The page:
I hate it because I despise being judged without giving my testimony. People ask this question because they want to size you up. They're prejudging you before they actually judge you. Some people will argue, "No, people aren't judging you, they're just curious." It's possible that those asking might not be consciously aware that they're sizing you up, but that's exactly what they're doing. The answer to The Job Question will weigh heavily on whether or not anything else you say is interesting to them (regardless of whether it's actually interesting).
Before they get to, "What are your hobbies? What kind of music do you like? What kind of food do you like? Have you read this book?" they want to know if you're even worth listening to, which they will decide based on your job function. Rest assured, if you say, "I'm a cashier at Kroger," everything you say after that is significantly less interesting to them. Conversely, if you say. "I'm a lawyer," everything you say is significantly more interesting.
The content of conversation is irrelevant. You could immediately move on to a fascinating, well educated, well cited dialogue about the origin of the universe. People will think, "Well, this asshole works at Kroger, so what does she know?" Or, if their minds are a little more forgiving, they might think, "Wow, she's really cool and interesting....but she works at Kroger. Ugh."
In the opposite scenario, people will think, "Well, this fine, upstanding citizen is a lawyer, so she must be really smart and worth listening to." Even more offensively, you get a pass at being boring if you have a good job. Perhaps the next topic of conversation is the rate at which grass grows. A person is likely to think, "Wow, she's really boring.......but she's a lawyer, so she's smart and makes good money, so she's cool!"
I don't claim to be a mind reader, but I do claim to be a decent listener and observer. I listen to what people say about each other and I watch how people interact with each other. As is natural, I catalogue these patterns in my mental rolodex. I am also guilty of having passed the same judgments. Most of us have done it in the past and, sadly, will continue to do so in the future. There's no sense in denying it.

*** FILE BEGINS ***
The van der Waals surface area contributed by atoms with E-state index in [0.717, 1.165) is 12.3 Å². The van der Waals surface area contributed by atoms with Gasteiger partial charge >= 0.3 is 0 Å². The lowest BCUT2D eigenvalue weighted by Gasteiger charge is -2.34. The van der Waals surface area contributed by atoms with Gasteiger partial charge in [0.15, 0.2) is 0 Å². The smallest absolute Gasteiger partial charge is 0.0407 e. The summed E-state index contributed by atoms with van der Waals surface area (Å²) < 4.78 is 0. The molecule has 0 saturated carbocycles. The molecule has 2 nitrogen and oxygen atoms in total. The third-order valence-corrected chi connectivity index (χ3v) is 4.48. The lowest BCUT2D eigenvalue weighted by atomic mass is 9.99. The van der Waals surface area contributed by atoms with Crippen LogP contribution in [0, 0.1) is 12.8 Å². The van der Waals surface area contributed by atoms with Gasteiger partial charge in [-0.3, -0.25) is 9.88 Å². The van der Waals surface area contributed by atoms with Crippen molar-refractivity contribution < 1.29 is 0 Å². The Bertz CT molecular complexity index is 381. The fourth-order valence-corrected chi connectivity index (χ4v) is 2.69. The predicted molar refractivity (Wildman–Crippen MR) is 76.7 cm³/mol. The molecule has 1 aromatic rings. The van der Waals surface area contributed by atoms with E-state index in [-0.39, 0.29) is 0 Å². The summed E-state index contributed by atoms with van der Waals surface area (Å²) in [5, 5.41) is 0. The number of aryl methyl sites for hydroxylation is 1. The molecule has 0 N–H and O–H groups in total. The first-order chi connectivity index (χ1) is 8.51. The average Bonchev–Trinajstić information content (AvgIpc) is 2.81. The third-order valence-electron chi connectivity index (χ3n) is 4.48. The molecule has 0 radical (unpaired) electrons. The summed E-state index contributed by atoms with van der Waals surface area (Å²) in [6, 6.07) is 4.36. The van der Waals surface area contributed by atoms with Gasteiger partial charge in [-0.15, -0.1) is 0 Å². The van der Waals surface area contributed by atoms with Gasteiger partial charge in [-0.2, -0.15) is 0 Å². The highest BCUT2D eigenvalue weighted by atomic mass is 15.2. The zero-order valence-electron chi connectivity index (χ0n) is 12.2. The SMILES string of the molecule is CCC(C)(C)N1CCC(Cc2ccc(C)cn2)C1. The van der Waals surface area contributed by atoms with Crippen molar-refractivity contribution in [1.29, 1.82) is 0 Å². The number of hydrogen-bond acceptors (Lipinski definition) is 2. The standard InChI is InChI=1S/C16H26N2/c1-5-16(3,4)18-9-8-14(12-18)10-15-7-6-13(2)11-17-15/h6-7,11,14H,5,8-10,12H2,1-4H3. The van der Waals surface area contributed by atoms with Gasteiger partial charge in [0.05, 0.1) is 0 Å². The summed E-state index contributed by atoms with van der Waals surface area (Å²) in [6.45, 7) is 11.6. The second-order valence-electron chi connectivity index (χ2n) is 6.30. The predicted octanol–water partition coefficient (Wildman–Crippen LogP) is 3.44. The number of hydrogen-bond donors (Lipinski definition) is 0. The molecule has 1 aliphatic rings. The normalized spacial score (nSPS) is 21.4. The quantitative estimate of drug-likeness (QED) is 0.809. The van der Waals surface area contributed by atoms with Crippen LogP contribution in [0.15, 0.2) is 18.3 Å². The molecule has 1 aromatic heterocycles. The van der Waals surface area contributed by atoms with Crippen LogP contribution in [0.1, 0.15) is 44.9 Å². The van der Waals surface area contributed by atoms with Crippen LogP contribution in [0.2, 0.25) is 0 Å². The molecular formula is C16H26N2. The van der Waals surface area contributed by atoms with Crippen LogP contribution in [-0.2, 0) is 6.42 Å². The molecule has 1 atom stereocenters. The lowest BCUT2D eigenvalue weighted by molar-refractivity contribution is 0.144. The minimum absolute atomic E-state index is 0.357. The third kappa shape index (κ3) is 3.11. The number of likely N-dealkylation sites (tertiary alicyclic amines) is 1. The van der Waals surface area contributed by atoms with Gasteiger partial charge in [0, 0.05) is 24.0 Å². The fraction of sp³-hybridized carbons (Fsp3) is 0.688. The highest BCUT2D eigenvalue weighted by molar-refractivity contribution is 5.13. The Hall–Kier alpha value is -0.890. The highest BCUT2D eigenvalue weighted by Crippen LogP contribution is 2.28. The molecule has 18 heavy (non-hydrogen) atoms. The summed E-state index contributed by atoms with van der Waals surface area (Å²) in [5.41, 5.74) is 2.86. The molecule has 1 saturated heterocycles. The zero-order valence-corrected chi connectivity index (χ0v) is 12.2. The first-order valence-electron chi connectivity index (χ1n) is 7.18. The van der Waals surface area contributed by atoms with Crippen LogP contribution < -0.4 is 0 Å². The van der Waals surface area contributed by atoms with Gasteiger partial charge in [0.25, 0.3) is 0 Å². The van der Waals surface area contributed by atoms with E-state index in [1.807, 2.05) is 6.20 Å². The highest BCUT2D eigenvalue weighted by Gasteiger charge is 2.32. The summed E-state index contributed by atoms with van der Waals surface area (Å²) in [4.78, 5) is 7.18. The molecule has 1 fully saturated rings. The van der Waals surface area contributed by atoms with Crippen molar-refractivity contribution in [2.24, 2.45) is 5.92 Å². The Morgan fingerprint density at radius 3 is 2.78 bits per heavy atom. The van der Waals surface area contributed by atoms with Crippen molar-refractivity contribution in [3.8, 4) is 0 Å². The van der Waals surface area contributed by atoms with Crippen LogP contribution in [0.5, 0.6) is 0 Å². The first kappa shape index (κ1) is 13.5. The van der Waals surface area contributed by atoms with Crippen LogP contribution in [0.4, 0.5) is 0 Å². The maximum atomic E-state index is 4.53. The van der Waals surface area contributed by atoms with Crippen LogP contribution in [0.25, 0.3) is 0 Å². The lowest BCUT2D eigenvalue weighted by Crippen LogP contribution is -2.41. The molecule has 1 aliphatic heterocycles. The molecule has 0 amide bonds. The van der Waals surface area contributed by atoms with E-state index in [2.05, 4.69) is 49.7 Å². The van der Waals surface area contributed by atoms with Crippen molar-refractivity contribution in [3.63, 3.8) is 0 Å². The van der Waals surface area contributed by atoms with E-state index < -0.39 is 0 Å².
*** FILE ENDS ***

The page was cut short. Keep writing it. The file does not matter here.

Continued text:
Go on clinging to your bad habit, defending it however you want. Go ahead, lecture me on some pseudo-scientific bullshit about "evolutionary psychology," and, "human nature," that you're trying to shoehorn into the discussion to make your behavior seem not only acceptable, but intellectually superior. At the end of it all, you know it's wrong. Why not admit the mistake and vow not to make it anymore? Trust me, it's a lot easier.
As a part of this vow, I think it's only fair to not want to be judged myself. So, I refuse to tell people what I do until I get to know them a bit better. I find, "I don't like to talk about work," to be pretty effective. It's funny to watch people shockingly scramble to find the next topic. Some don't care and move right along, some are taken aback a little, but move along, and some of them are actually offended. How dare you not let them judge you by your job function?!
You are you. You are not your job, especially in this crappy economy. At this point, anybody who's successfully supporting herself is worth admiration, even if she's cleaning toilets or working at McDonald's or some other job people negatively scoff at and judge by. If you work hard and pay your bills, you deserve pride in yourself and respect from others.
It's shameful to judge someone on how they earn money. It's shameful to look down on someone because you think they have a "crappy" job. It's shameful to admire someone just because you think they have a "great" job. You're being a classist cunt.
So, don't ask, don't tell.
Image stolen from icanhascheezburger.com, who may have actually made it themselves.